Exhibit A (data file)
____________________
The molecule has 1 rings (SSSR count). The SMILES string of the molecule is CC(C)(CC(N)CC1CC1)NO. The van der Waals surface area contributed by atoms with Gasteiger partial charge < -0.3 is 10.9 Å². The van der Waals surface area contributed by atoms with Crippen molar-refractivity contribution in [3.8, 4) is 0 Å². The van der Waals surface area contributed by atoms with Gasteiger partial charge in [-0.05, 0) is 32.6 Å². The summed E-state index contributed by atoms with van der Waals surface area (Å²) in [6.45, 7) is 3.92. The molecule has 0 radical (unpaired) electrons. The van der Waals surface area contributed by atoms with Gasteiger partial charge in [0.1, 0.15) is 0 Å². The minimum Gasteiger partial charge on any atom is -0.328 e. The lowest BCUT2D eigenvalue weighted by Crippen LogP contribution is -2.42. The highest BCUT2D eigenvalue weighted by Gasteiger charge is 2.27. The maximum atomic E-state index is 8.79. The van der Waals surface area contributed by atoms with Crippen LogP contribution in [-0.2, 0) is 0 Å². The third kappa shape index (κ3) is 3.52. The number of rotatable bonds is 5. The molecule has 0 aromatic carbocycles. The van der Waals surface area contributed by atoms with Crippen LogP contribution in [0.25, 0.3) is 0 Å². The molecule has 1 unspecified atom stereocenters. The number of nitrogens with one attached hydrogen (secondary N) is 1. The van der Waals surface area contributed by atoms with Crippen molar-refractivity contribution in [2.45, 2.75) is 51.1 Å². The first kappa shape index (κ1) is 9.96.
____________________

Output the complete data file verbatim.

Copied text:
The molecule has 1 rings (SSSR count). The SMILES string of the molecule is CC(C)(CC(N)CC1CC1)NO. The van der Waals surface area contributed by atoms with Gasteiger partial charge < -0.3 is 10.9 Å². The van der Waals surface area contributed by atoms with Crippen molar-refractivity contribution in [3.8, 4) is 0 Å². The van der Waals surface area contributed by atoms with Gasteiger partial charge in [-0.05, 0) is 32.6 Å². The summed E-state index contributed by atoms with van der Waals surface area (Å²) in [6.45, 7) is 3.92. The molecule has 0 radical (unpaired) electrons. The van der Waals surface area contributed by atoms with Gasteiger partial charge in [0.1, 0.15) is 0 Å². The minimum Gasteiger partial charge on any atom is -0.328 e. The lowest BCUT2D eigenvalue weighted by Crippen LogP contribution is -2.42. The highest BCUT2D eigenvalue weighted by Gasteiger charge is 2.27. The maximum atomic E-state index is 8.79. The van der Waals surface area contributed by atoms with Crippen LogP contribution in [-0.2, 0) is 0 Å². The third kappa shape index (κ3) is 3.52. The number of rotatable bonds is 5. The molecule has 0 aromatic carbocycles. The van der Waals surface area contributed by atoms with Crippen LogP contribution in [0.25, 0.3) is 0 Å². The molecule has 1 unspecified atom stereocenters. The number of nitrogens with one attached hydrogen (secondary N) is 1. The van der Waals surface area contributed by atoms with Crippen molar-refractivity contribution in [2.45, 2.75) is 51.1 Å². The first kappa shape index (κ1) is 9.96.